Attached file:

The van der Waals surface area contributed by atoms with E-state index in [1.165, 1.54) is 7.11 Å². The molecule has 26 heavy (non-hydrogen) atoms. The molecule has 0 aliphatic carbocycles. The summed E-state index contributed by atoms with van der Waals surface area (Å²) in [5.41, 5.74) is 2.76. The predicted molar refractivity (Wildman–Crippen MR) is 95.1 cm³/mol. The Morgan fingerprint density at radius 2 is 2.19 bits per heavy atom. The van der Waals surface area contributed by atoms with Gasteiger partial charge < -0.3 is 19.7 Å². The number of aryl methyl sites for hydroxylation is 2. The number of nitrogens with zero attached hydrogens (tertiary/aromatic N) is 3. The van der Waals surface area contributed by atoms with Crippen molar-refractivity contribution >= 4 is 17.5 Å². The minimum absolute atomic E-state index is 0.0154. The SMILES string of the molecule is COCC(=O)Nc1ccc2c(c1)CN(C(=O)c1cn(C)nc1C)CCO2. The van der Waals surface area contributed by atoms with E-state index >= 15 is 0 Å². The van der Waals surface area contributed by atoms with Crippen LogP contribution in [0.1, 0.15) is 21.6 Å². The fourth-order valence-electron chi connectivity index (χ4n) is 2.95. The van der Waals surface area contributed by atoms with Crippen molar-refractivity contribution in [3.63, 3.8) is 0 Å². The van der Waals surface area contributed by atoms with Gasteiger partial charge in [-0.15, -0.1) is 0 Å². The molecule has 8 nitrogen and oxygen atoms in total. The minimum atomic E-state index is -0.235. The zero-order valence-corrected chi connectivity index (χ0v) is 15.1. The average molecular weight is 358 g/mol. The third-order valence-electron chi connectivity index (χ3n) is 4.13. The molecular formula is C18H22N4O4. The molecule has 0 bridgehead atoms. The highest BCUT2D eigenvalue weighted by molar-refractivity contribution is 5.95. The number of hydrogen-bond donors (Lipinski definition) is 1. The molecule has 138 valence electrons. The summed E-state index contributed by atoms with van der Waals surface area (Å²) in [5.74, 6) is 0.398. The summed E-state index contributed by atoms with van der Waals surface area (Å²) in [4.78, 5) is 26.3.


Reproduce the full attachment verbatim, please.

The van der Waals surface area contributed by atoms with E-state index in [1.165, 1.54) is 7.11 Å². The molecule has 26 heavy (non-hydrogen) atoms. The molecule has 0 aliphatic carbocycles. The summed E-state index contributed by atoms with van der Waals surface area (Å²) in [5.41, 5.74) is 2.76. The predicted molar refractivity (Wildman–Crippen MR) is 95.1 cm³/mol. The Morgan fingerprint density at radius 2 is 2.19 bits per heavy atom. The van der Waals surface area contributed by atoms with Gasteiger partial charge < -0.3 is 19.7 Å². The number of aryl methyl sites for hydroxylation is 2. The number of nitrogens with zero attached hydrogens (tertiary/aromatic N) is 3. The van der Waals surface area contributed by atoms with Crippen molar-refractivity contribution >= 4 is 17.5 Å². The minimum absolute atomic E-state index is 0.0154. The SMILES string of the molecule is COCC(=O)Nc1ccc2c(c1)CN(C(=O)c1cn(C)nc1C)CCO2. The van der Waals surface area contributed by atoms with E-state index >= 15 is 0 Å². The van der Waals surface area contributed by atoms with Crippen LogP contribution in [0.1, 0.15) is 21.6 Å². The fourth-order valence-electron chi connectivity index (χ4n) is 2.95. The van der Waals surface area contributed by atoms with Crippen molar-refractivity contribution in [3.63, 3.8) is 0 Å². The van der Waals surface area contributed by atoms with Gasteiger partial charge in [-0.15, -0.1) is 0 Å². The molecule has 8 nitrogen and oxygen atoms in total. The minimum atomic E-state index is -0.235. The zero-order valence-corrected chi connectivity index (χ0v) is 15.1. The average molecular weight is 358 g/mol. The third-order valence-electron chi connectivity index (χ3n) is 4.13. The molecular formula is C18H22N4O4. The molecule has 0 bridgehead atoms. The highest BCUT2D eigenvalue weighted by molar-refractivity contribution is 5.95. The number of hydrogen-bond donors (Lipinski definition) is 1. The molecule has 138 valence electrons. The summed E-state index contributed by atoms with van der Waals surface area (Å²) in [5.74, 6) is 0.398. The summed E-state index contributed by atoms with van der Waals surface area (Å²) in [4.78, 5) is 26.3.